I pride myself on having a good vocabulary. I suspect I'm not alone in this. Indeed the drooling madman lurking in the ill-lit concrete underpass probably prides himself on his vocabulary. ¶ But it is rare for me (and presumably not so rare for the drooling lurker) to come upon a word in a book which is unfamiliar and indeed downright unknown. ¶ Rarer still to come across so many such words in one book that I begin to write them down and even, gasp, overcome my habitual sloth and actually look the damned things up in the dictionary. ¶ I have a great dictionary, a brainy brawny monster permanently crouching on my (oval, glass, space age bachelor pad) coffee table. It's the Oxford Dictionary of English and it weighs a ton and costs £40 — worth every penny (I got mine for free).¶ I just love this book. But since it weighs a ton, and it's buried under a bunch of other books on the coffee table (oval, glass, etc), it's quite a gala occasion when I crack it open. ¶ Often this is when I have a list of words to look up, from a book by a writer who is more well read than me or maybe just more pretentious. The first writer to get me keeping lists was Umberto Eco. ¶ Primarily from Foucault's Pendulum. As I recall the marvelous Name of the Rose didn't spring so many new words on me. Or maybe I just didn't write them down.¶ More recently, Anthony Burgess has been keeping me busy. Earthly Powers threw up quite a haul. Here are just the highlights. ¶ Hermeneutic means interpretative or explanatory. Oneiric is of, or suggestive of, dreams. ¶ An epigone (or epigon) is a copycat or an inferior imitator of some distinguished writer or artist or musician. I like that one and I'm thinking of ways to use it right now.¶ A myrmidon is a faithful follower who carries out orders without question. Marmoreal means resembling marble in smoothness, whiteness or hardness. I immediately thought of thighs, for some reason. An apothegm (or, more alarmingly, apophthegm) is a terse, witty, instructive saying; a maxim.¶ Eupeptic means having good digestion; happy. On the other hand rebarbative means unattractive, objectionable (from the Old French se rebarber, which means to be in agressive confrontation, chin to chin, or literally beard to beard). ¶ Panglossian is optimistic whatever the circumstances, after Pangloss the tutor in Voltaire's Candide. ¶ And my absolute favourite, proleptic. This means anticipating. ¶ The example in my dictionary was great and rang with drama: "He was a dead man when he walked into the room." ¶ Lastly there is, perhaps all too appropriately, pleonastic. Which means, verbose, using more words than necessary to convey the meaning of something. ¶ All of these beauties have just given the spell checker a proper nervous break down. I would love to say I was dropping them all regularly in daily discourse. But, to be honest, of that list the only ones I've really retained in my memory so far are marmoreal (those thighs), the wonderful rebarbative and of course proleptic. ¶ Recently (see 13 June 2010) Burgess was up to his old tricks again, and I emerged from his Malaysian Trilogy with another exotic horde.¶ Here's the highlights of that haul. As usual I didn't write down the first few because frankly I was hoping they'd eventually stop. But when they didn't I sighed and took my notebook out (my trusty Moleskin cahiers journal with the handy pocket at the back for tickets, etc) and began to make notes. ¶ It's been so long since I read the book I have no idea of where the words appeared or how they were used. But I've got page numbers written beside the words so I can go back and look at how they were used in context — if I can be arsed. ¶ First up is the Spanish sounding seigniory. It turns out to mean a feudal lordship. And it's actually from Old French again, seignorie. ¶ , Next is the naughtily amusing sounding crapula. Can it possibly live up to our expectations? It turns out to be Latin. The only English form is crapulent, relating to drunkenness. From the Latin crapula, which means inebriation, from a Greek word, which I can't yet render in this typeface, that means "drunken headache". Magic! ¶ Then there's vaccine. Hang on, hang on, of course I know that meaning. But Burgess is using it as an adjective! So let's see what the Oxford has to say about that. My guess is that it's something like bovine. Yep. It means cowlike.¶ Now here come a couple of real corkers, exiguity and rhotacismus. My money is on exiguity being something like urgency. Nope, way off. It actually refers to a very small amount. From the Latin exiguus for scanty. ¶ Rhotacismus? I'm not going to hazard any guesses after that bruising defeat. Flipping through the pages of the Oxford Dictionary of English we discover that it's quite technical and to do with phonetics and the precise pronunciation of a vowel (to "reflect a following r" as in farm or bird, if you must know). ¶ A bit disappointing that, except perhaps to the linguistic experts among us, and maybe the lurking drooler in the underpass. ¶ Finally there was once again our old friend proleptic. Well, thanks Mr Burgess. ¶ This was just a selection you understand. My notebook is bursting with other specimens. I might post about a few more, if I think I can endure the pain of learning something new.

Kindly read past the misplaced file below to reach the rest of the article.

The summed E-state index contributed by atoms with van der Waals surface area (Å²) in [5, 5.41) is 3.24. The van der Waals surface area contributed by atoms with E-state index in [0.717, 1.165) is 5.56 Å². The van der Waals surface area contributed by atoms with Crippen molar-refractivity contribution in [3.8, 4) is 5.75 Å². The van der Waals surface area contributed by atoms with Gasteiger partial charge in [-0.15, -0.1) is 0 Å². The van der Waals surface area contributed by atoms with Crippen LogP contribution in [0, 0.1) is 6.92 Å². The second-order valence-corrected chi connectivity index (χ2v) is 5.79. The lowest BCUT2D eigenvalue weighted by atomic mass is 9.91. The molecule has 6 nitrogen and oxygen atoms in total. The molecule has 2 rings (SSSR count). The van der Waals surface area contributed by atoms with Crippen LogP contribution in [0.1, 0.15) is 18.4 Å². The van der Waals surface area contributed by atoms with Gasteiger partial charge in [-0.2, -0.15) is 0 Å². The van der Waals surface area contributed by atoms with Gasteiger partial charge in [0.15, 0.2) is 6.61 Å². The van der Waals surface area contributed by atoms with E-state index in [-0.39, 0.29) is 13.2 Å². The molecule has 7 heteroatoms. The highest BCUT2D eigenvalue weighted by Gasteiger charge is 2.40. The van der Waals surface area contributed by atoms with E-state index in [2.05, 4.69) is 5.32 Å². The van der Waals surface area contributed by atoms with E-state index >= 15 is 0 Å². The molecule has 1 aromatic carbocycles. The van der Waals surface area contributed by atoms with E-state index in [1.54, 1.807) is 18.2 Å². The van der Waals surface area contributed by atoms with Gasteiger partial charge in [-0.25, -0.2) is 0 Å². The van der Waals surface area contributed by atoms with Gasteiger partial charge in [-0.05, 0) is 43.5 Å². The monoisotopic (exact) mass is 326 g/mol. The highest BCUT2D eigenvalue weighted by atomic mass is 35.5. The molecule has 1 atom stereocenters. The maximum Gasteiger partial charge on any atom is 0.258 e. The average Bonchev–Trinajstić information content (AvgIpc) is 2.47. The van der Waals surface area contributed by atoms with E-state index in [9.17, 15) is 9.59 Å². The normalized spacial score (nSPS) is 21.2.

Sunday, 13 June 2010